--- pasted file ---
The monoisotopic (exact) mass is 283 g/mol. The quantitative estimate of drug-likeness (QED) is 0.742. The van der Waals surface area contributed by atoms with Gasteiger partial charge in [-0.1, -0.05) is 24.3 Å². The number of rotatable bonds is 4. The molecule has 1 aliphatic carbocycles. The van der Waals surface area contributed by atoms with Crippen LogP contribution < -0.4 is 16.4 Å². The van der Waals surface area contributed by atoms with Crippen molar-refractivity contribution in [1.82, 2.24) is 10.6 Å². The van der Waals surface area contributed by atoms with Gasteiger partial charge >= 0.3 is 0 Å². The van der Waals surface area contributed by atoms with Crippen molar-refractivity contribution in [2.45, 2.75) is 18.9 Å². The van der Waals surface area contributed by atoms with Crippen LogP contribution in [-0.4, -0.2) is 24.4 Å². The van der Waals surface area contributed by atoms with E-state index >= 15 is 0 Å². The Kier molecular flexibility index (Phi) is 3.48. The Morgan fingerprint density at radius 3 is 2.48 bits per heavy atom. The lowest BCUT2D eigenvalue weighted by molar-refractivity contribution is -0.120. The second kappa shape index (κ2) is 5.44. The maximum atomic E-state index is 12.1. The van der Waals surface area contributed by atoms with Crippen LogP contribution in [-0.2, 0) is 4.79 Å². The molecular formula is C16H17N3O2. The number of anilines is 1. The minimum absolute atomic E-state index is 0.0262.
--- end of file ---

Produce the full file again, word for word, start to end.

The monoisotopic (exact) mass is 283 g/mol. The quantitative estimate of drug-likeness (QED) is 0.742. The van der Waals surface area contributed by atoms with Gasteiger partial charge in [-0.1, -0.05) is 24.3 Å². The number of rotatable bonds is 4. The molecule has 1 aliphatic carbocycles. The van der Waals surface area contributed by atoms with Crippen LogP contribution < -0.4 is 16.4 Å². The van der Waals surface area contributed by atoms with Crippen molar-refractivity contribution in [1.82, 2.24) is 10.6 Å². The van der Waals surface area contributed by atoms with Gasteiger partial charge >= 0.3 is 0 Å². The van der Waals surface area contributed by atoms with Crippen molar-refractivity contribution in [2.45, 2.75) is 18.9 Å². The van der Waals surface area contributed by atoms with Crippen LogP contribution in [-0.4, -0.2) is 24.4 Å². The van der Waals surface area contributed by atoms with E-state index >= 15 is 0 Å². The Kier molecular flexibility index (Phi) is 3.48. The Morgan fingerprint density at radius 3 is 2.48 bits per heavy atom. The lowest BCUT2D eigenvalue weighted by molar-refractivity contribution is -0.120. The second kappa shape index (κ2) is 5.44. The maximum atomic E-state index is 12.1. The van der Waals surface area contributed by atoms with Crippen LogP contribution in [-0.2, 0) is 4.79 Å². The molecular formula is C16H17N3O2. The number of anilines is 1. The minimum absolute atomic E-state index is 0.0262.